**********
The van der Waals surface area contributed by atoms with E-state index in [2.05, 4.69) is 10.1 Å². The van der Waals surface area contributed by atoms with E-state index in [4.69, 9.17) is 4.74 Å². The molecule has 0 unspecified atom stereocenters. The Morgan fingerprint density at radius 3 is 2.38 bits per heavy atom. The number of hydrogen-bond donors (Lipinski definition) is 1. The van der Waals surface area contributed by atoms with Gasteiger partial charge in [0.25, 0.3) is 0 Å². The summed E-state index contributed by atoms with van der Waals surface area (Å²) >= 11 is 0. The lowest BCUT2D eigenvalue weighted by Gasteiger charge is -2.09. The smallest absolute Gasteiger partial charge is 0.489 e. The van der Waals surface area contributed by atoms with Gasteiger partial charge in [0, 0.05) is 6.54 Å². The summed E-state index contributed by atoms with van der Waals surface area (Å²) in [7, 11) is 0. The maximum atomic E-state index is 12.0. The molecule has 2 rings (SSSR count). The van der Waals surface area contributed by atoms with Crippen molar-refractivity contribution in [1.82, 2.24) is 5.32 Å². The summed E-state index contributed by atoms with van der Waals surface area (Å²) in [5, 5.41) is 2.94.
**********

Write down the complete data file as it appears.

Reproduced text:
The van der Waals surface area contributed by atoms with E-state index in [2.05, 4.69) is 10.1 Å². The van der Waals surface area contributed by atoms with E-state index in [4.69, 9.17) is 4.74 Å². The molecule has 0 unspecified atom stereocenters. The Morgan fingerprint density at radius 3 is 2.38 bits per heavy atom. The number of hydrogen-bond donors (Lipinski definition) is 1. The van der Waals surface area contributed by atoms with Gasteiger partial charge in [0.25, 0.3) is 0 Å². The summed E-state index contributed by atoms with van der Waals surface area (Å²) >= 11 is 0. The lowest BCUT2D eigenvalue weighted by Gasteiger charge is -2.09. The smallest absolute Gasteiger partial charge is 0.489 e. The van der Waals surface area contributed by atoms with Gasteiger partial charge in [0, 0.05) is 6.54 Å². The summed E-state index contributed by atoms with van der Waals surface area (Å²) in [7, 11) is 0. The maximum atomic E-state index is 12.0. The molecule has 2 rings (SSSR count). The van der Waals surface area contributed by atoms with Crippen molar-refractivity contribution in [1.82, 2.24) is 5.32 Å². The summed E-state index contributed by atoms with van der Waals surface area (Å²) in [5, 5.41) is 2.94.